Écrins National Park (French: Parc national des Écrins, pronounced – paʁk nasjɔnal dɛz‿ekʁɛ̃) is one of France’s ten national parks. It is located in the south-eastern part of France in the Dauphiné Alps south of Grenoble and north of Gap, shared between the départements of Isère and Hautes-Alpes.
The Ecrins National Park was officially created on 27th March 1973. Its charter, co-written with local partners, is based upon suggested excursions, the welcoming of visitors, and educational initiatives. The perfect destination for hikers, climbers, and mountaineers, Écrins National Park is known for its pristine wilderness which reaches altitudes as high as 4,100 meters. Glaciers and rivers have carved out steep valleys and jagged mountain peaks in the national park, providing plenty of dramatic scenery.
It rises up to 4,102 m (13,458 ft) at the Barre des Ecrins and covers 918 km2 (354 sq mi) of high mountain areas, with high peaks, glacier fields, glacier valleys, alpine pastures, subalpine woodlands, and lakes. Its borders mostly correspond to these of the Massif des Ecrins, delimited by the main valleys of rivers Drac, Romanche, and Durance (with its Guisane dependency).
Écrins National Park covers a central mountainous area of 91,800 hectares ranging in altitude from 800 to 4,102 meters. A favorite destination for nature lovers, this vast unspoiled territory is home to a very rich flora and fauna, including chamois, ibex, golden eagles, foxes, squirrels and marmots, and plants like edelweiss, blue thistle, genépi, and gentian. The Écrins mountains are also a paradise for hikers, with no fewer than 740 km of waymarked footpaths, as well as for climbers: it’s considered the second mountaineering site in France.
Culminating at 4102 meters at the top of the Bar des Ecrins, it is regarded as the European park of tall mountains. Its valleys form marked landscape and cultural identities: Oisans, Valbonnais, Briançonnais, Vallouise, Embrunais, Champsaur, and Valgaudemar. Its astonishing diversity in vegetation is a result of great altitude deviations and the conjugation of climatic influences of the Alps and the Mediterranean. Valleys, mountain pastures, and peaks are home to all the fauna of the mountains.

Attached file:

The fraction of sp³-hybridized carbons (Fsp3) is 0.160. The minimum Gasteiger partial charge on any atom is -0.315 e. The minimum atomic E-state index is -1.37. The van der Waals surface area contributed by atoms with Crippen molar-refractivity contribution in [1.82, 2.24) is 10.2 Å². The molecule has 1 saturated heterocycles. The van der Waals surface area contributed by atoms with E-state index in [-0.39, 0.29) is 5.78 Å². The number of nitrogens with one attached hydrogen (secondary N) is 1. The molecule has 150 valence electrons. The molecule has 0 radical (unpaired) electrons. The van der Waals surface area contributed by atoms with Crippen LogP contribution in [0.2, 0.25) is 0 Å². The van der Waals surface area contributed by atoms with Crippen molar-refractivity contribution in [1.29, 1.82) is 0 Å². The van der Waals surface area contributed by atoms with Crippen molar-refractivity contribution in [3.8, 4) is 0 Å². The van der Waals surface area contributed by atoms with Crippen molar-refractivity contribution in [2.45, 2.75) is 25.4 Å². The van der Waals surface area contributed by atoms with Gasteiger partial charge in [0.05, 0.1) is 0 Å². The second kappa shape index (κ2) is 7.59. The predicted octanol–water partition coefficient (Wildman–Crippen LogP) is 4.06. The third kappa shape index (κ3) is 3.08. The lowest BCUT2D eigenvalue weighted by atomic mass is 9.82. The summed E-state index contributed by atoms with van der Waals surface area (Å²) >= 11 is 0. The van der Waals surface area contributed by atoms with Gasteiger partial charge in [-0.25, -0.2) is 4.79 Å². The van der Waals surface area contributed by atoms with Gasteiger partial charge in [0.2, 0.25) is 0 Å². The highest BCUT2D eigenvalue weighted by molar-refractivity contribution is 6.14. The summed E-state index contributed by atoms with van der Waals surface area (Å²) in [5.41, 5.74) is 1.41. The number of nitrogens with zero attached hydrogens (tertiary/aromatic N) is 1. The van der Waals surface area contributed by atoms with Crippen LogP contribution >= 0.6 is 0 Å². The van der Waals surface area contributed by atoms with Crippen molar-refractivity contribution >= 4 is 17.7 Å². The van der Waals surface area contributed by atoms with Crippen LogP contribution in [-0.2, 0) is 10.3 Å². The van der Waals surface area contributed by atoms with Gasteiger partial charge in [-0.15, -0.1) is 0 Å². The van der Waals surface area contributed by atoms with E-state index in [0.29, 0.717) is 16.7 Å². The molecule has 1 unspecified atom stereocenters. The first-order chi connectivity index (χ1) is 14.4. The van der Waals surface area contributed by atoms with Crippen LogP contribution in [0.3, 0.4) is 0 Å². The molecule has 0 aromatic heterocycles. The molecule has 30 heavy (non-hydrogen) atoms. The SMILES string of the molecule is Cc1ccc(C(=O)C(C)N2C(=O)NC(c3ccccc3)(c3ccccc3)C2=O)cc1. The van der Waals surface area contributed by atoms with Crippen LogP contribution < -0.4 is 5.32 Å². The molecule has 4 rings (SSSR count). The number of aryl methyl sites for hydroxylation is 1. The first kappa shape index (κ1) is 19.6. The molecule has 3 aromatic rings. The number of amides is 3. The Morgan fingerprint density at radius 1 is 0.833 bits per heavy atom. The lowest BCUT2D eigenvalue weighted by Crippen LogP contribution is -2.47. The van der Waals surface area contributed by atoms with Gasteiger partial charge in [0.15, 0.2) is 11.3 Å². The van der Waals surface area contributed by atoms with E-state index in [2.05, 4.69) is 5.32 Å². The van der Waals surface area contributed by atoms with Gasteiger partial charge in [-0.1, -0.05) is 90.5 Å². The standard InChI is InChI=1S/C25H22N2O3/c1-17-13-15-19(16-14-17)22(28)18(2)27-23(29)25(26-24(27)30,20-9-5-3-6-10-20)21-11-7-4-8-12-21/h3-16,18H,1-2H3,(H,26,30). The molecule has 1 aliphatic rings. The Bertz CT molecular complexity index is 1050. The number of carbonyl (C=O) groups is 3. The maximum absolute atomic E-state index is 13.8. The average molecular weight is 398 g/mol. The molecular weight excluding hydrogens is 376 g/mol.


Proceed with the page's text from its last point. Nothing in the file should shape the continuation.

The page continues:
Écrins National Park attracts up to 800,000 tourists each year. The park has been awarded the European Diploma of Protected Areas.
History of The Park –
The Ecrins National Park was the 5th national park to be classified in France following the creation of the Vanoise, Port-Cros, Pyrénées, and Cévennes national parks.
The need for a protected natural site was recognized in 1913 with the creation of La Bérarde National Park by the Water & Forest Commission; it came about due to the concerns of mountain climbers, the French Alpine Club, and various nature associations.
The history of the area can be charted way back to before the 20th century though; in fact, there are artefacts found in the park that dates back to the Bronze Age! In the centuries that followed generations of people strived to exist in the high mountains of the Ecrins and an agricultural-pastoral civilization flourished. Communities created homes anywhere that was suitable; it had to be accessible, protected from the worst of the elements, free from flood/avalanche risk, and suitable for small scale farming.
A surge in population and development of the land took place in the mid-19th century when a new wave of mountaineers and guides began to explore the natural challenges of this dramatic landscape. The new activity of guiding and catering for visitors took its place alongside agricultural labor as one of the main ways to earn a living.
As in many rural communities, the impact of the 1st and 2nd World Wars had a marked effect on the population of the villages that make up the Ecrins region. The first half of the 20th century saw many people migrate from the countryside to the cities, leaving smaller villages bereft. It is only really within the last few decades that the population has stabilized due to the combination of increased agriculture and the advent of tourism. One of the objectives of the park is to preserve the heritage of the area and learn more about its history.
There is a huge range of activities visitors can do in the park, as long as they respect the regulations and inform themself of the rules before they set out. For first time visitors, the park is well laid out with specially designed nature trails, signposted footpaths, information points, and the Park house. There is a number of guiding and adventure companies in the area that will take visitors hiking, climbing or exploring the waterways there are over 500km of streams, rivers, and waterfalls in which visitors can raft kayak and canyon.